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On Friday in my Quick Pick video on YouTube (Have you subscribed yet–why not? It’s free and that way you’ll know when a new video goes up) I said I would add Truist Financial (TFC) to my Dividend Portfolio on Monday. And so I will.

My rule of thumb at the moment is to buy dividend-paying stocks when the yield breaks 4%. At the time I shot the video, Truist paid 4.1%. Thanks to Friday’s sell off and the stock’s 3.69% drop, the yield rose to 4.18%.

Why is 4% my magic number these days?

I’m worried about how many of us are going afford retirement. Those of us who have put together good sized retirement portfolios are still going to have to draw down on our accumulated capital to finance retirement. The old rule of thumb was to expect to draw down 3% of your portfolio a year–to supplement income from dividends and bonds. I think it’s now more prudent to think of a 4% annual draw down (or maybe 5%) going forward. Anything that you can put in your portfolio to produce a 4% or better yield will take some of the pressure off that draw down.

Now, you don’t want to reach for yield only to see the price of the asset you bought fall. It’s hard to see much upside in the market at the moment, but I think Truist Financial represents one of the best bets in the banking sector–at a time when bank stocks should be doing well.

Bank stocks are supposed to gain when the Federal Reserve starts to raise interest rates. Banks make money on the spread between interest rates at the short end of the market–where they raise capital–and the long end where they make loans (like mortgages where the interest rate is pegged to the 10-year Treasury in most cases.)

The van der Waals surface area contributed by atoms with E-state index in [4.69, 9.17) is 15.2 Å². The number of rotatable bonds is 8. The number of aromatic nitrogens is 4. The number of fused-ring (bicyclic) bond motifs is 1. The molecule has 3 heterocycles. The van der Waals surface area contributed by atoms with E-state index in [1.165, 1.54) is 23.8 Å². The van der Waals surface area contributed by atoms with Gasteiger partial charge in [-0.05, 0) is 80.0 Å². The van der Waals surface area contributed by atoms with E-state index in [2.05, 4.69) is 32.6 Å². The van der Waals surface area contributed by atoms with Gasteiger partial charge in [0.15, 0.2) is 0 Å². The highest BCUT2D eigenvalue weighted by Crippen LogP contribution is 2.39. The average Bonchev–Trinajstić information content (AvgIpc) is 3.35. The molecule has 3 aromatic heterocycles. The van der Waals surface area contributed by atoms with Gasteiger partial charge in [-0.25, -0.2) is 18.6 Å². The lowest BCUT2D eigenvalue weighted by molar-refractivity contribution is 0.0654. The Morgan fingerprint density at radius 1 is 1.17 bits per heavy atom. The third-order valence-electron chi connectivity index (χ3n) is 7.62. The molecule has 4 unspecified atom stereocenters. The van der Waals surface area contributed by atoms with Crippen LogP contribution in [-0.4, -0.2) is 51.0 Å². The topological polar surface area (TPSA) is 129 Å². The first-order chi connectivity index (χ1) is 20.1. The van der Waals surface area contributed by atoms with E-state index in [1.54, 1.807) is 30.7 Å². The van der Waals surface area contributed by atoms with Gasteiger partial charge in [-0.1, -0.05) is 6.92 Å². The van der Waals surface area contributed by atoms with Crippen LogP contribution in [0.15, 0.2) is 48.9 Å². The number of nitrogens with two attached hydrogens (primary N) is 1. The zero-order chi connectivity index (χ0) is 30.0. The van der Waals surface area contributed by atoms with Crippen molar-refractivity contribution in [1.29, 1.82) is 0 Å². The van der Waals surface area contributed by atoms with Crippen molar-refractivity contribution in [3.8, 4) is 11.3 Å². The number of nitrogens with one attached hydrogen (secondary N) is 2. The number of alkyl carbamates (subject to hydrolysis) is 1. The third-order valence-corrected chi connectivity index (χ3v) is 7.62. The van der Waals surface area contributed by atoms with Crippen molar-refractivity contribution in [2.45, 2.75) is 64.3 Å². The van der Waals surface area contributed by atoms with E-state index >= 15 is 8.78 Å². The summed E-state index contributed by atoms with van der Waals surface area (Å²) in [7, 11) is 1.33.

That hasn’t exactly worked out this year. The fear that the Fed will raise rates so aggressively that it will cause a recession has eaten into all stocks. Bank stocks are especially vulnerable, though, because the housing market is one of the first parts of the economy to feel the effect of higher interest rates (as the cost of a mortgage rises.) The other knock on the banking sector has come from rising costs, largely from higher compensation expenses. In a tight job market banks have been spending more money to keep their best people on board.

Truist Financial certainly isn’t exempt from these pressures. But it is better positioned than many banks to avoid the worst of the situation.

The company is the product of a merger between two big banks in the Southeast, Sun Trust and BB&T. It is still in the process of cutting costs post-merger with analysts projecting that the bank will see merger-related costs fall 50% in 2022 with the rest coming in 2023.

The bank also has a number of big business units including its insurance brokerage business–the fifth largest in the world by revenue–and its investment banking unit Robinson Humphrey.

I also see promise in the bank’s digital effort build on its LightStream consumer lending platform. In 2021 the bank acquired Service Finance. That added a point of sale offering to its efforts to expand its digital consumer financing business.

The shares closed at $45.95 on Friday, June 10. Morningstar calculates a fair value of $64 on the stock.